Windows XP employs many multimedia features previously unavailable in earlier versions of the OS. However, without a sound card all the bells and whistles do not do you much good. This article examines what to do with a pesky sound card in XP.
Windows XP comes bundled with more new multimedia features than previous Windows operating systems. However, the old rule that the more complex something is, the more likely that it is to malfunction, still applies. In spite of Microsoft’s efforts to make Windows XP as stable as possible, the OS still has problems, particularly with multimedia files that require a sound card because they are system resource hogs. This article takes a look at how to troubleshoot some of the many sound card problems that can occur in Windows XP.
Checking the basics
If you’re having multimedia playback problems, the first thing that I recommend checking is your sound card and your speakers. Unfortunately, Windows XP doesn’t come with a component that’s specifically designed to test your system’s sound. If you’re lucky enough to have a Creative Labs Sound Blaster product, then you’ll be happy to know that the Sound Blaster ships with a program called Creative Diagnostics. This utility allows you to test your speakers, the sound card, and several media formats with a few simple mouse clicks.
If you don’t have a sound card that ships with its own diagnostic program, then you’ll have to resort to using the Windows Media Player to test system audio. As you do, be sure to try to play back several different audio formats so that you can get a feel for what is and isn’t working. If you aren’t hearing any sound at all, then it’s quite possible that your sound card or speakers could be to blame.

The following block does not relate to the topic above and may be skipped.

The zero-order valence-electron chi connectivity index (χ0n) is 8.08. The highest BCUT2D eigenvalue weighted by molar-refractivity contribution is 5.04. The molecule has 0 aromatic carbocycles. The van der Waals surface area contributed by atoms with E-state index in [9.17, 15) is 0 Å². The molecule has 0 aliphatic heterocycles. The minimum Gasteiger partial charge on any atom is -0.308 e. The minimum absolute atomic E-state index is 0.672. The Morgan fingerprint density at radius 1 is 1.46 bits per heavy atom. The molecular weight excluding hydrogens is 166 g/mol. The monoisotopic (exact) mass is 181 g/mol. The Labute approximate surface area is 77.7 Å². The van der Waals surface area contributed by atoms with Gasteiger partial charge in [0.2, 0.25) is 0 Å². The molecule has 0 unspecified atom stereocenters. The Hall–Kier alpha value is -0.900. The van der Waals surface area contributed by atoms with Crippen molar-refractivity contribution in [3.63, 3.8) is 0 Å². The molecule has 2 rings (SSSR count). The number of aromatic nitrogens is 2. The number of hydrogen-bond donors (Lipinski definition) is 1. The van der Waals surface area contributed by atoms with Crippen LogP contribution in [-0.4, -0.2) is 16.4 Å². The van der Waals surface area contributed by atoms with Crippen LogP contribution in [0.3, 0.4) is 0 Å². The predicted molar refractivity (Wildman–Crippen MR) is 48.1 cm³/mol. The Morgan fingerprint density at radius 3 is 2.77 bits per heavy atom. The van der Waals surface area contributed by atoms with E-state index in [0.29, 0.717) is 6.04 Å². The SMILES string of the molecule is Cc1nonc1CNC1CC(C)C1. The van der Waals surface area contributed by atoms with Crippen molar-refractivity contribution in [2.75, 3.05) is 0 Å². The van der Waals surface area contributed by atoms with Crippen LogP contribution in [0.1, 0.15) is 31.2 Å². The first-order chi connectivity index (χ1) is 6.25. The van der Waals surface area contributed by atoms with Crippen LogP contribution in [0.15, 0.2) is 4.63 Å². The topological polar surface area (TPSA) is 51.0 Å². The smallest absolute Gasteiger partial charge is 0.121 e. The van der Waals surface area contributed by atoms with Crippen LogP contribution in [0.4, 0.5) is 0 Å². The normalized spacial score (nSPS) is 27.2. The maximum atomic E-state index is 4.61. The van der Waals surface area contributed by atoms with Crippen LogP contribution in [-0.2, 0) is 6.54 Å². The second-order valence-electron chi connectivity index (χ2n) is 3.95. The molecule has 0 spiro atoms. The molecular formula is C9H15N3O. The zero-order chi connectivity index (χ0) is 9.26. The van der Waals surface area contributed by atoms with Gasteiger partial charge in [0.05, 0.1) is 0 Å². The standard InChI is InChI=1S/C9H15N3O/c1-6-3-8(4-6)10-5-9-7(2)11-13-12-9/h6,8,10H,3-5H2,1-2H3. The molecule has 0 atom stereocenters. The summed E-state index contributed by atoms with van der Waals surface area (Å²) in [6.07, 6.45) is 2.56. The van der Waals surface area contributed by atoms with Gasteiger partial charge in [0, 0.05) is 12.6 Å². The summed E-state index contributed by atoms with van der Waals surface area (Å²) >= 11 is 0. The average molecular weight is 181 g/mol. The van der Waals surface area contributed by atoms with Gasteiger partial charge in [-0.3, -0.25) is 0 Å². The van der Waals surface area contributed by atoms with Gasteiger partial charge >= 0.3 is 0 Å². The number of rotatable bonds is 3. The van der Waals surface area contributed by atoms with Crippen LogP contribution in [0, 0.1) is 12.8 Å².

Testing your speakers
The easiest method of testing your speakers is to plug your computer speakers directly into a headphone jack of a portable radio or CD player. After adjusting the sound controls on the speakers and the player, you should hear sound through your computer speakers.
If no sound is present, temporarily disconnect the speakers and verify that sound is coming from the boom box when the speakers are disconnected. You should also verify that the speakers are receiving power. Finally, double check to make sure that the speakers are plugged in and that the volume level is adequate. If there is still no sound, it could be that your speaker wire has shorted out or that you’ve somehow managed to blow your speakers.
Once you’ve verified that your speakers are functional, reconnect them to your computer’s sound card. Before attempting to play any sound, select the All Programs | Accessories | Entertainment | Volume Control commands from the Start menu. When the Volume Control is open, verify that all levels are somewhere in the middle, that the balance is set to the center, and nothing has been muted. Now, close the Volume Control and try again to play a sound. If you still can’t hear any sound from your computer, try experimenting with plugging the speakers into different ports. Some sound cards have very misleading markings to indicate what device gets plugged into each port.
Diagnosing sound card problems
If you’ve tested your speakers and verified that your PC's volume isn’t muted or turned way down, then it could be that your problem is with the sound card and not with the speakers. In this section, I’ll show you several different ways that you can troubleshoot your sound card using Windows XP.
A sound card is one of the more difficult hardware components to troubleshoot because Windows treats this one single hardware device as multiple hardware devices, each with its own resources. To begin the diagnostic process, open the Control Panel, and then click on the System icon. When you see the System Properties sheet, select the Hardware tab and click the Device Manager button.